In a letter sent earlier this month, Patrick McLouglin spurned local suggestions as to how to rebuild Euston to met the need of passengers and the local community. Local councillors and campaigners have been in long discussions with HS2 Ltd and Network Rail about building a ‘double deck’ station which would avoid demolishing hundreds of homes in the area.
Writing to Sarah Hayward,a local councillor, McLoughlin wrote:
“Experts from HS2 Ltd and Network Rail have looked at this in detail and have provided strong and definitive adivce that the ‘double deck down’ solution is not viable…On the basis of this advice I wanted to let you know that the Department intends to do no further work on the ‘double deck down’ solution.”
Reading the attached letter of advice from Network Rail, the reasons why they don’t want to operate a two level double deck station boil down to “a double deck station is on two levels”.
As local campaigner Peter Jones, part of the Pan-Camden HS2 Alliance who developed the plans, points out
“The report Mr McLoughlin is relying on is complete nonsense in engineering terms. It’s like answering an exam questiong by saying ‘my answer might be different if I could be bothered to study a bit more’.”
What’s more concerning, and backs local concerns about local ‘land grabs’ from the developers is one reason given for opposing their suggestions:
Network Rail write
“Opportunities for over site development are constrained – access to any development would be well above street level, thus limiting the potential for regeneration benefits in the Euston area”
The HS2 Hybrid Bill allows the government to take over any land where the Secretary of State for Transport thinks HS2 has “the opportunity for regeneration or development of any land, the Secretary of State may acquire the land compulsorily.”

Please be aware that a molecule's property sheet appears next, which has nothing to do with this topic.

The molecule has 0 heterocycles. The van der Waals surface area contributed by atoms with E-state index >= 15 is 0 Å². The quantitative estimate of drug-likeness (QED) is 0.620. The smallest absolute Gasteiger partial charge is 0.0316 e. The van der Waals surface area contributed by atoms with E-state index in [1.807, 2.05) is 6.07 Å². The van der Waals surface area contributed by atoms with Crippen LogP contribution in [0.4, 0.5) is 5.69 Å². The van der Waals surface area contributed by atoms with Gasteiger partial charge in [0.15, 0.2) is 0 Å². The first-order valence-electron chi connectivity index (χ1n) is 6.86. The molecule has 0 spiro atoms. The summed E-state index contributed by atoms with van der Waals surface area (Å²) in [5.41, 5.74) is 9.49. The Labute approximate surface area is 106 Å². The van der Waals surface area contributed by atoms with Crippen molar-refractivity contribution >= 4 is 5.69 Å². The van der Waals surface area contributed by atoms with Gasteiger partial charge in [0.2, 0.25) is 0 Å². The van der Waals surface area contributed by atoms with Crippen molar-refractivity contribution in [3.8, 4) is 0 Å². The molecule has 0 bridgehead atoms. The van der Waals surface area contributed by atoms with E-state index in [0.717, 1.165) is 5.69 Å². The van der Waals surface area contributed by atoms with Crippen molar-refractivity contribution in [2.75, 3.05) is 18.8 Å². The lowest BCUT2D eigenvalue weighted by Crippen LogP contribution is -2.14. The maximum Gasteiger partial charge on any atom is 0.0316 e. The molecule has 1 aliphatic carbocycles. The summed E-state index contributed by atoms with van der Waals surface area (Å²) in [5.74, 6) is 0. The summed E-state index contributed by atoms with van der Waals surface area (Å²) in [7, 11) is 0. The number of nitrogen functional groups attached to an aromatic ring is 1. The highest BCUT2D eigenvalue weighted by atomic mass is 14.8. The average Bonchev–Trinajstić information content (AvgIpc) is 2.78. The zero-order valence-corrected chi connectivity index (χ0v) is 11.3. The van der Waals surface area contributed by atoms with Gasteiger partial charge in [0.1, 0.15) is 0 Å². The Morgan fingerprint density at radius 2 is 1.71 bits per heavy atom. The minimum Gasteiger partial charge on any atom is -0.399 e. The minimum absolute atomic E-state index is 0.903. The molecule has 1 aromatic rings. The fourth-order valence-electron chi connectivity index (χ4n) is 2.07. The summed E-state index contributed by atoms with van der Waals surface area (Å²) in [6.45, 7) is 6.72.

With Network Rail’s insistence that extra land is needed just for the construction of the a new Euston station, it seems clear that they are eyeing up existing land in the area, which is currently being used by other homes and businesses.
Peter Jones added
“We will still appeal to the Secretary of State on our design and want an independent group to look at the prospect of building a station in the existing
Euston station is currently undergoing development which Network Rail says will result in “a bigger, better station with more shops and a wider choice of food and drink”. Their figures show that, while 40 million rail passengers a year use Euston station, 30 million more “use the station to shop, eat and drink as well as accessing London Underground services”.
Previous plans for rebuilding Euston as part of the HS2 plans were dropped when HS2 Ltd realised it would cost £500 million than they had budgeted for. This was changed, with David Higgins’ report earlier this year arguing that Euston should be rebuilt. It is likely when there are proper plans for this, the cost of HS2 will go up again.